Bug-hunting in Consolation and Woodpile: success in obscurity

This post isn’t about using my log browsers Consolation and Woodpile to hunt bugs, but about how I found a fairly obscure bug in code I have been using to convert JSON data. It may seem obscure, but it was bad enough to cause a crash.

If you don’t want to read the story, here are the new fixed versions:
of Consolation 3 consolation3b11a
and Woodpile woodpile10b6
and they’re both available in Downloads above.

Finding the bug

I was using Consolation yesterday to explore keychains again, and wanted to capture full information from a log excerpt. I therefore enabled a style which wrote all the log entry fields, and Consolation 3 immediately crashed on me. Remembering what I had been doing, I then tried to work out what it was in that particular style which caused the crash.

By a process of elimination, I discovered that including the traceID field (field 7) from the log caused the crash much of the time, but not always. I then generated raw JSON output and reviewed what was being written in that field. Although it is a numeric (integer) field and not a string, the numbers there were looking very large, so I suspected that this was the result of numeric overflow.

The bug affects all earlier versions of Consolation 3 and Woodpile, which feature styled log output, where you specify which log fields are displayed and what colour they are shown in. Here, it only occurs if you include the traceID field (field 7) in your style. It also affects Consolation 3’s conversion to CSV text, using the Export button. In both cases, a crash occurs if and when the app encounters a traceID value which is larger than a normal integer in size.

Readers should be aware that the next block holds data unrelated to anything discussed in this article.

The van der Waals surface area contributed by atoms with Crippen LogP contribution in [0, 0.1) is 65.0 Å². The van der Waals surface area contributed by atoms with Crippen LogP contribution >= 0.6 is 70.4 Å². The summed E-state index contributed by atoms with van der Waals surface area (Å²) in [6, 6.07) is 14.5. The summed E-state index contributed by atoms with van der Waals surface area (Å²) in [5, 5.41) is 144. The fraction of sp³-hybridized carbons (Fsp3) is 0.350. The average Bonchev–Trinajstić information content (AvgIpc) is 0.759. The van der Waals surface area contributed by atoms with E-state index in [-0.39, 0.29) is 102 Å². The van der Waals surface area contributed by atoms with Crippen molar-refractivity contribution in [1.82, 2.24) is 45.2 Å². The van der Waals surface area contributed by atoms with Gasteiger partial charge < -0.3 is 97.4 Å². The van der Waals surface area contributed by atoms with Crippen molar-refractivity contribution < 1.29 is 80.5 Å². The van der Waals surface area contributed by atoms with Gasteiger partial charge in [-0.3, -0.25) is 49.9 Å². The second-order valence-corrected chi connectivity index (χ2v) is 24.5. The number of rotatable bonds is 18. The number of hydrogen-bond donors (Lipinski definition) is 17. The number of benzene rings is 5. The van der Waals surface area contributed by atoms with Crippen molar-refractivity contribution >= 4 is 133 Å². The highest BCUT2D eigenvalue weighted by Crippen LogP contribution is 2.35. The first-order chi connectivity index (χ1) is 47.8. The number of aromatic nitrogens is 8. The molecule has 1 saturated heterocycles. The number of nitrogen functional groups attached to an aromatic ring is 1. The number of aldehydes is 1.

The cause

When processing a JSON-formatted log excerpt, I first turn it from raw data into an array of dictionaries, using
let json = try? JSONSerialization.jsonObject(with: data, options: [])
theJSONDictionaries = (json as? NSArray)!

then iterate through the array, converting it one line (= dictionary) at a time.

Each line/dictionary is then cast as an NSDictionary, and I look up the values for the keys that I need to access – in this case, for traceID:
let json2 = jsonObj as? NSDictionary
let json3 = json2?.object(forKey: theKeys[theIndex])

json3 can, in this case, be a String or an integer. Depending on the key, I know which it is, and for traceID it is an integer. I was therefore obtaining it in a string representation by
let json5 = json3 as! Int
json4 = json5.description

Until yesterday, that had been robust, but I was clearly encountering traceID values which couldn’t be cast as Integers. Looking at the limited debug information which Xcode was offering, it dropped me the clue that the JSON value was actually an NSNumber – not a numeric type which I would have thought to use.

So I changed the cast to read
let json5 = json3 as! NSNumber
json4 = json5.description

and it now seems robust again.

Lesson for Swift users

When reading a JSON object, it is worth remembering that strings will be accessible as Strings, and that numbers given without double quotes in the JSON source will end up as NSNumbers. I had got away with assuming that they would always be Ints, and then been caught out when some weren’t.